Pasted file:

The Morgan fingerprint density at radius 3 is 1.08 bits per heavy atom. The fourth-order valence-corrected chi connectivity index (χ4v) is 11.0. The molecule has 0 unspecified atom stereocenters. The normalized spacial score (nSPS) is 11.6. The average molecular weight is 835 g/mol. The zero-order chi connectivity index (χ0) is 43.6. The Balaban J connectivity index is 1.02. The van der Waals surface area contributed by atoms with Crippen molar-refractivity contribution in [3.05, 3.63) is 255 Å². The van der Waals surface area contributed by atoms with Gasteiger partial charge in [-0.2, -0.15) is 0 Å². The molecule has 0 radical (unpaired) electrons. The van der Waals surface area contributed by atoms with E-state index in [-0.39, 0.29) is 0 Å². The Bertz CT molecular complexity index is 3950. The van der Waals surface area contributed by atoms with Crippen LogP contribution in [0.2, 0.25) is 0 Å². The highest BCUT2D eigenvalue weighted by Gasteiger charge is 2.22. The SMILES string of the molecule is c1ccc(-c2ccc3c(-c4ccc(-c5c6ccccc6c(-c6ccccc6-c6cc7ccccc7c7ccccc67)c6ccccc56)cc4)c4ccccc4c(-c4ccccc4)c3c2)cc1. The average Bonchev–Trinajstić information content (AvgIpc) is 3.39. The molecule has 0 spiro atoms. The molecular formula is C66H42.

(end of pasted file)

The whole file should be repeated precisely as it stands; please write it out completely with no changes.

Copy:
The Morgan fingerprint density at radius 3 is 1.08 bits per heavy atom. The fourth-order valence-corrected chi connectivity index (χ4v) is 11.0. The molecule has 0 unspecified atom stereocenters. The normalized spacial score (nSPS) is 11.6. The average molecular weight is 835 g/mol. The zero-order chi connectivity index (χ0) is 43.6. The Balaban J connectivity index is 1.02. The van der Waals surface area contributed by atoms with Crippen molar-refractivity contribution in [3.05, 3.63) is 255 Å². The van der Waals surface area contributed by atoms with Gasteiger partial charge in [-0.2, -0.15) is 0 Å². The molecule has 0 radical (unpaired) electrons. The van der Waals surface area contributed by atoms with E-state index in [-0.39, 0.29) is 0 Å². The Bertz CT molecular complexity index is 3950. The van der Waals surface area contributed by atoms with Crippen LogP contribution in [0.2, 0.25) is 0 Å². The highest BCUT2D eigenvalue weighted by Gasteiger charge is 2.22. The SMILES string of the molecule is c1ccc(-c2ccc3c(-c4ccc(-c5c6ccccc6c(-c6ccccc6-c6cc7ccccc7c7ccccc67)c6ccccc56)cc4)c4ccccc4c(-c4ccccc4)c3c2)cc1. The average Bonchev–Trinajstić information content (AvgIpc) is 3.39. The molecule has 0 spiro atoms. The molecular formula is C66H42.